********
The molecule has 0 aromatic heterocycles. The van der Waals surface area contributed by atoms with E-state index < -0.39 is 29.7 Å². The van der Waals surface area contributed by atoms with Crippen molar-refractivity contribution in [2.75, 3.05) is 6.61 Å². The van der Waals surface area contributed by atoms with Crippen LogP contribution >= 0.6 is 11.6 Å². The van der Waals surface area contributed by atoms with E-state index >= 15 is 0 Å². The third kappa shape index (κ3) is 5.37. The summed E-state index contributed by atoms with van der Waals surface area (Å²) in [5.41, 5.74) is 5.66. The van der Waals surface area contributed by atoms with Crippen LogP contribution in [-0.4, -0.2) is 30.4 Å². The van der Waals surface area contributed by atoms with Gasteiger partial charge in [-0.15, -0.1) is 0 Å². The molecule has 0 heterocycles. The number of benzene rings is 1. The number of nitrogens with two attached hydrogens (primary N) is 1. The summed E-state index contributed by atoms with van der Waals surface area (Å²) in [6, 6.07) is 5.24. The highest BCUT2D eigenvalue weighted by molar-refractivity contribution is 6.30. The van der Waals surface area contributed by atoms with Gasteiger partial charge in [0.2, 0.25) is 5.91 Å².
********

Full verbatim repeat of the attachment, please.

The molecule has 0 aromatic heterocycles. The van der Waals surface area contributed by atoms with E-state index < -0.39 is 29.7 Å². The van der Waals surface area contributed by atoms with Crippen molar-refractivity contribution in [2.75, 3.05) is 6.61 Å². The van der Waals surface area contributed by atoms with Crippen LogP contribution >= 0.6 is 11.6 Å². The van der Waals surface area contributed by atoms with E-state index >= 15 is 0 Å². The third kappa shape index (κ3) is 5.37. The summed E-state index contributed by atoms with van der Waals surface area (Å²) in [5.41, 5.74) is 5.66. The van der Waals surface area contributed by atoms with Crippen LogP contribution in [-0.4, -0.2) is 30.4 Å². The van der Waals surface area contributed by atoms with Gasteiger partial charge in [-0.15, -0.1) is 0 Å². The molecule has 0 heterocycles. The number of benzene rings is 1. The number of nitrogens with two attached hydrogens (primary N) is 1. The summed E-state index contributed by atoms with van der Waals surface area (Å²) in [6, 6.07) is 5.24. The highest BCUT2D eigenvalue weighted by molar-refractivity contribution is 6.30. The van der Waals surface area contributed by atoms with Gasteiger partial charge in [0.2, 0.25) is 5.91 Å².